In the twenty-five years since we worked together, I have thought of Stephen often. I have missed him in life as much as I shall miss him in death. Stephen’s number one priority was first and foremost to see that the audience was entertained. He was well loved and will be greatly missed.

Rest in Peace Stephen, dear friend.

Wednesday, April 15, 2009

Wandering into Zen-like silence

There is a peaceful magic to the late night; when the voice of the world is hushed to a whisper… After the bars have closed, the revelers have gone to their homes, the homeless have found their nightly sanctuary, the cars with their loud stereo systems and exhaust fumes are parked until tomorrow, when the rural countrysides and communities are silent…

It’s a certain Zen-like quality I experience at such times; I can hear no other sounds but my breathing, see nothing but the streetlights and perhaps the taillights of a solitary car off in the distance. If I am listening to music, it’s usually light classical or smooth Jazz, played very low, barely audible. This is the time I love to meditate.

When I was still actively playing music for a living, it was at this magic Zen time that I would be returning from the performance, often alone. I would invariably seek silence since I’d had enough noise pollution at the show. The headlights on the road, and the dash lights in my vehicle would sometimes be the only illumination for miles… On a clear night, I’d find a straight stretch of road and stop, shut off the lights and engine, and get out and watch the stars in the sky. With no streetlights to interfere, the stars were bright enough to see the time on my watch, and oh, the multitudes of them I could see! In cities and even small communities, the man-made lights overpower the stars and it’s easy to forget they are there in such profusion. Not so in the dark, quiet places of our world. The stars reclaim their rightful place as Heaven’s sentries. Occasionally, the Northern Lights would dance among their Heavenly companions.

I remember once, working on a recording project in a rural studio. As the producer, engineer and I stepped from the building into the night air after completing the day’s tasks, we all looked upward. It was late autumn and the night was crisp and cool, the sky seemingly darker and the stars seemingly brighter than normal. Looking upward, the engineer commented on the surrealness of it all. He pensively commented that it seemed magical to him, and that he often wondered what our early ancestors must have thought as they looked skyward. I replied that they probably had the same thoughts we were having at that moment, and that those stars had witnessed all that had come before us, and will witness all that will come after us.

Still, silent, unconcerned, non-judgmental… The stars look down upon us and give us hope: hope that someday we will look back from a quiet planet, a planet without wars, hatred, fear, and greed. A planet that has come to terms with itself and its near insignificance in the vast gulf of space.

We are all one…

~Still Wandering…

Wednesday, April 8, 2009

Wandering In The Post Love Wasteland Part III

Following the 'Summer of Love,' and the 'Spring of Death,' 1969 was the triumphant apex of the Hippie generation. By this time, the war in Viet Nam had reached an all-time low in the popularity ratings, Richard Nixon was showing his true colours, Canada was enthralled with Trudeaumania, and the Beatles announced their break-up.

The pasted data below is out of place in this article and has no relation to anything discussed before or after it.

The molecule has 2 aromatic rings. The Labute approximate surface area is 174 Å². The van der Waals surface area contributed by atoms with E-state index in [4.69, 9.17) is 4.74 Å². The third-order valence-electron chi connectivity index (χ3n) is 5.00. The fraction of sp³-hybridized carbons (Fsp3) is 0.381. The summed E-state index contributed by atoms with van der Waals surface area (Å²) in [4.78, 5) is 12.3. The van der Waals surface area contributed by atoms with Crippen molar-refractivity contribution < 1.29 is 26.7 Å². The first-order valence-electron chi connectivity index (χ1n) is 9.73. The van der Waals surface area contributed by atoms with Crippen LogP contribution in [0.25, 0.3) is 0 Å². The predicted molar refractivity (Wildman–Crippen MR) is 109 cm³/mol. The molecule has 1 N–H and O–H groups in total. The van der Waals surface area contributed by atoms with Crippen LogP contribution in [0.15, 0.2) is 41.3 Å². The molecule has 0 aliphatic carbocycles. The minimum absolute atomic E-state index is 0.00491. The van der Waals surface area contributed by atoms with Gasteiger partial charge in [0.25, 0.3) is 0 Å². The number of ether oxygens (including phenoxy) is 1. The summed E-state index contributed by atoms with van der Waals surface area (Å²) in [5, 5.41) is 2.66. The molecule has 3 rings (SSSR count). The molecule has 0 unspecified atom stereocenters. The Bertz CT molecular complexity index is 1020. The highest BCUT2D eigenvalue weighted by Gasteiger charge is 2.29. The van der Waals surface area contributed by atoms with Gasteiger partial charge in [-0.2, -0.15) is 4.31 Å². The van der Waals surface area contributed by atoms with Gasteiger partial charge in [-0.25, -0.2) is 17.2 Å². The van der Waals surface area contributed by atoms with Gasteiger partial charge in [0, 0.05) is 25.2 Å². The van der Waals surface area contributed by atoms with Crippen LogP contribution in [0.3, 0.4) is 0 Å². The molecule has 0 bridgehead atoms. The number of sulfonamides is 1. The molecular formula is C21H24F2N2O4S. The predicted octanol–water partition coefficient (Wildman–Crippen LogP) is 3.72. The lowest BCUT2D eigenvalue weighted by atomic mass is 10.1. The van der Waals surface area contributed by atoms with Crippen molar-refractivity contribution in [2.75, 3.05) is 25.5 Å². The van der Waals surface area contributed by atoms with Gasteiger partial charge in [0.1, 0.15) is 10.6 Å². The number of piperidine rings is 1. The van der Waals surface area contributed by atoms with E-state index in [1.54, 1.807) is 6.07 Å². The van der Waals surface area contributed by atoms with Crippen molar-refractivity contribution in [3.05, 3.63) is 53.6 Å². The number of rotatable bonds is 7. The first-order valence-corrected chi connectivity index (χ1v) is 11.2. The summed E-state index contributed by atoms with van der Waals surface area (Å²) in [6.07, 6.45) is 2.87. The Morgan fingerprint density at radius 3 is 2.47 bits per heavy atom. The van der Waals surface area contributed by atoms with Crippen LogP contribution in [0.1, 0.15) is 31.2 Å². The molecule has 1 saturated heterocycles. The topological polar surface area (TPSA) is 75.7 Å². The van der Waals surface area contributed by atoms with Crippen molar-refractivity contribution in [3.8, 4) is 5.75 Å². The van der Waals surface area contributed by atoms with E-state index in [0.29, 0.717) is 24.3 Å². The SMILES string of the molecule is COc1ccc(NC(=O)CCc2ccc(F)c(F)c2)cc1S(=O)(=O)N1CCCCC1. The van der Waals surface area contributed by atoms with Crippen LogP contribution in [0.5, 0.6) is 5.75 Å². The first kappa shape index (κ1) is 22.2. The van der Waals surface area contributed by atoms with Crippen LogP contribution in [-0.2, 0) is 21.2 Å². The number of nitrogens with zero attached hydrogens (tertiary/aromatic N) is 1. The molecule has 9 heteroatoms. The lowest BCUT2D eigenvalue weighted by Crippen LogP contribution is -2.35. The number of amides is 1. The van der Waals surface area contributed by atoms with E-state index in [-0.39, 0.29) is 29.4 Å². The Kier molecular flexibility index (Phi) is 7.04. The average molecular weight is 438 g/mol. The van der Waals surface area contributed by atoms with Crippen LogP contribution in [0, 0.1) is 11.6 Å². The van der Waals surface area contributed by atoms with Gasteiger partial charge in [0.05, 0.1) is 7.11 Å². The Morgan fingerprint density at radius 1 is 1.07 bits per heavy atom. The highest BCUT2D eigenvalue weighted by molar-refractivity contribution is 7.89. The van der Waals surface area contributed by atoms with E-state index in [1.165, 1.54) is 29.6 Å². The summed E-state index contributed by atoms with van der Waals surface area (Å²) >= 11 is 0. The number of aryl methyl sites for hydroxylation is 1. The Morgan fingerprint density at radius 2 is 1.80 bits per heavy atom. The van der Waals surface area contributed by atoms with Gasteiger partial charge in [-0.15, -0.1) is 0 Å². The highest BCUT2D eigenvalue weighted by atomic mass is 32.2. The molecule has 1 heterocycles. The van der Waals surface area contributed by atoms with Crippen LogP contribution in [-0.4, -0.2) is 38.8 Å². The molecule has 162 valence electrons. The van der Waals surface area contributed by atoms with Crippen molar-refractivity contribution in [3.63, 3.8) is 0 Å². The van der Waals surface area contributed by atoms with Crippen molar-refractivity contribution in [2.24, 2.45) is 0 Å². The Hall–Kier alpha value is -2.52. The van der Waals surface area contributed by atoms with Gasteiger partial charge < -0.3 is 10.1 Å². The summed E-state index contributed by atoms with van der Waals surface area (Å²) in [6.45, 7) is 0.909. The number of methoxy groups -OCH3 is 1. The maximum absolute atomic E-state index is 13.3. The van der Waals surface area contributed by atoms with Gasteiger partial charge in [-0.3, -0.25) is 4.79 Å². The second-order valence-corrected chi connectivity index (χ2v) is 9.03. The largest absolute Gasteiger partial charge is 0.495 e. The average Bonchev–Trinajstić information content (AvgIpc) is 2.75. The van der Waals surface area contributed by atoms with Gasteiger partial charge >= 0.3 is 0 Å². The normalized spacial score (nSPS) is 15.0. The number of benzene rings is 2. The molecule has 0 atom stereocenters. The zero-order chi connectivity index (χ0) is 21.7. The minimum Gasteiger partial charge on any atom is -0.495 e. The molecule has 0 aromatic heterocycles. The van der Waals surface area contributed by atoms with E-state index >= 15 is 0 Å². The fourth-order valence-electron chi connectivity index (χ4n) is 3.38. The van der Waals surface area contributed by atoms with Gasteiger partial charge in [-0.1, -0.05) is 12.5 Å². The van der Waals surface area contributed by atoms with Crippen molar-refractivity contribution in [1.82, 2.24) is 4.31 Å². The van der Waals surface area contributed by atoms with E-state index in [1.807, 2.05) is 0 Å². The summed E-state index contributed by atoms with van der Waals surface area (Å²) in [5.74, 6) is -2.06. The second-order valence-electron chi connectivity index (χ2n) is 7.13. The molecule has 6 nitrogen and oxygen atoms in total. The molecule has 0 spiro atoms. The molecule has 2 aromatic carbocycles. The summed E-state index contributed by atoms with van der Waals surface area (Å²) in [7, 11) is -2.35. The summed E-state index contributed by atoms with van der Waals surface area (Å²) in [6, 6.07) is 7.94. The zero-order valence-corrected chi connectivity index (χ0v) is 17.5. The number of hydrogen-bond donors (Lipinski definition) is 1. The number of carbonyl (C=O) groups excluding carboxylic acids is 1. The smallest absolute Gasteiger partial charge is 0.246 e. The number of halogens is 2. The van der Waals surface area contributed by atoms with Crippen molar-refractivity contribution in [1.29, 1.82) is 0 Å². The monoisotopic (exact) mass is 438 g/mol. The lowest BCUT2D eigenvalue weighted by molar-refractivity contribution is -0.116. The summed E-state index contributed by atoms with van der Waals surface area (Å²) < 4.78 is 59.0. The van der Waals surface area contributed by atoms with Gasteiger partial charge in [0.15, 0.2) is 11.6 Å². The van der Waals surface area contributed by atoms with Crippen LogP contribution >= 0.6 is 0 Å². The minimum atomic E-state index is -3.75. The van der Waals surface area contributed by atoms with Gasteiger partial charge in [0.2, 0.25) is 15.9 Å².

The summer saw hippies, flower children, and many others all heading to upstate New York, in August to attend a 3 day celebration of music and love on a farm owned by Max Yasgur. The event was to become known as "Woodstock," because it was originally scheduled to happen in that town, near the rehearsal home of The Band, formerly Bob Dylan's back-up musicians. Woodstock was the most epitomizing event of the '60s... 500,000 people showed up and tuned in together... Dropping acid, smoking marijuana, grooving to the sounds of their favourite bands and single artists, as well as many new acts. Crosby, Stills and Nash made their second public appearance at Woodstock.
Despite the over-crowding, bad weather,traffic jams, and in some cases, claustrophobia, the event was unparalleled. There were no fights, no stabbings, shootings, nor vandalism. Only two deaths were reported.... One reported drug overdose, and one as a result of one of the clean-up tractors running over a young man who was sleeping on the ground, muddy and inside a dirty sleeping bag. There were also a couple of births... Undoubtedly there were MANY births a few months later! :-)

For me, 1969 was the beginning of my musical career and a time when the music I loved was expressing itself in a way my senses could not even begin to comprehend. Led Zeppelin, Cream, Janis Joplin, The Who, Jimi Hendrix, and oh, so many more, many of whom had appeared at Woodstock were also flooding the radio waves with their fiery assault on the world. I listened enraptured as song after song left me weak and speechless with its spell. It was to be several years before I could begin to realize how pivotal this time really was. But I spent that year in the greatest of euphoria. I had my music, my freedom (in a relative sense) and my youth was still unspent. I can remember the smells of the rural countryside, feel the heat of a summer sun, I can still see the smiles on the faces of my friends as we gathered at the local hang-outs or swimming holes. The world had yet to play its jokes on us or to deal its tragic cards to those who played a little too recklessly.

In my opinion, 1969 was the greatest year of my life. I was fourteen years old; ready to fall in love and to experience the rest of my life from an adult perspective. High school was just a year away as that summer ended and with it, real life was about to close in and teach us all some very nasty lessons.

~Still Wandering...